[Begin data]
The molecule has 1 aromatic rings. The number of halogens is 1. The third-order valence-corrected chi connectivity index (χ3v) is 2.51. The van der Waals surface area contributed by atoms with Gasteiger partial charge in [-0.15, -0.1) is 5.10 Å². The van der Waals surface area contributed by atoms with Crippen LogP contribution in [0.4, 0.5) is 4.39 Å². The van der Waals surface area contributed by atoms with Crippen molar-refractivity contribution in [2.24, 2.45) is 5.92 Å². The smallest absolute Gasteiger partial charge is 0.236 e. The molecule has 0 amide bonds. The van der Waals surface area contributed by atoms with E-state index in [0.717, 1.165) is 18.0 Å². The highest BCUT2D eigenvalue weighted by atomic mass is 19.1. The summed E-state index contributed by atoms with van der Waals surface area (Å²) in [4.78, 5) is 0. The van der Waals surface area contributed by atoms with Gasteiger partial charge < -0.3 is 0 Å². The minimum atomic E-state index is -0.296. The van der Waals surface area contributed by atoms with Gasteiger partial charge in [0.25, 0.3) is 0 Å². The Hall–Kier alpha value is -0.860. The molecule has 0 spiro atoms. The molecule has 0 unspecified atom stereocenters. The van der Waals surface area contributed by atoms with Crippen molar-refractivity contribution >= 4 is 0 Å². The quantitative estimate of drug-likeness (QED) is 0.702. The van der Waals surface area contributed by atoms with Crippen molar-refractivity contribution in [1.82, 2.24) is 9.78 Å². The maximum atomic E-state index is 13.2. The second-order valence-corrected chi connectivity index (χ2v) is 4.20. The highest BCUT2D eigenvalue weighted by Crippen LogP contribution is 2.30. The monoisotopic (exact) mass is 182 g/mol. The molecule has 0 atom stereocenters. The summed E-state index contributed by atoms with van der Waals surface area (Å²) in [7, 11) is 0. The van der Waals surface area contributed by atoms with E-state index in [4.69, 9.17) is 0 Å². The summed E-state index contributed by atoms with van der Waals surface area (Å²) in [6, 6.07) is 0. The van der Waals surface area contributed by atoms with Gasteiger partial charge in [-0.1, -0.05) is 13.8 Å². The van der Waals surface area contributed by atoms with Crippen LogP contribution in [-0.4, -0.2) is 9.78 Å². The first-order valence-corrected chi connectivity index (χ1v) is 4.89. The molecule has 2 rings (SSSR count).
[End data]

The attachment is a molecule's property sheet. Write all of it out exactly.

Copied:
The molecule has 1 aromatic rings. The number of halogens is 1. The third-order valence-corrected chi connectivity index (χ3v) is 2.51. The van der Waals surface area contributed by atoms with Gasteiger partial charge in [-0.15, -0.1) is 5.10 Å². The van der Waals surface area contributed by atoms with Crippen LogP contribution in [0.4, 0.5) is 4.39 Å². The van der Waals surface area contributed by atoms with Crippen molar-refractivity contribution in [2.24, 2.45) is 5.92 Å². The smallest absolute Gasteiger partial charge is 0.236 e. The molecule has 0 amide bonds. The van der Waals surface area contributed by atoms with E-state index in [0.717, 1.165) is 18.0 Å². The highest BCUT2D eigenvalue weighted by atomic mass is 19.1. The summed E-state index contributed by atoms with van der Waals surface area (Å²) in [4.78, 5) is 0. The van der Waals surface area contributed by atoms with Gasteiger partial charge < -0.3 is 0 Å². The minimum atomic E-state index is -0.296. The van der Waals surface area contributed by atoms with Gasteiger partial charge in [0.25, 0.3) is 0 Å². The Hall–Kier alpha value is -0.860. The molecule has 0 spiro atoms. The molecule has 0 unspecified atom stereocenters. The van der Waals surface area contributed by atoms with Crippen molar-refractivity contribution >= 4 is 0 Å². The quantitative estimate of drug-likeness (QED) is 0.702. The van der Waals surface area contributed by atoms with Crippen molar-refractivity contribution in [1.82, 2.24) is 9.78 Å². The maximum atomic E-state index is 13.2. The second-order valence-corrected chi connectivity index (χ2v) is 4.20. The highest BCUT2D eigenvalue weighted by Crippen LogP contribution is 2.30. The monoisotopic (exact) mass is 182 g/mol. The molecule has 0 atom stereocenters. The summed E-state index contributed by atoms with van der Waals surface area (Å²) in [7, 11) is 0. The van der Waals surface area contributed by atoms with E-state index in [4.69, 9.17) is 0 Å². The summed E-state index contributed by atoms with van der Waals surface area (Å²) in [6, 6.07) is 0. The van der Waals surface area contributed by atoms with Gasteiger partial charge in [-0.1, -0.05) is 13.8 Å². The van der Waals surface area contributed by atoms with Crippen LogP contribution in [-0.4, -0.2) is 9.78 Å². The first-order valence-corrected chi connectivity index (χ1v) is 4.89. The molecule has 2 rings (SSSR count).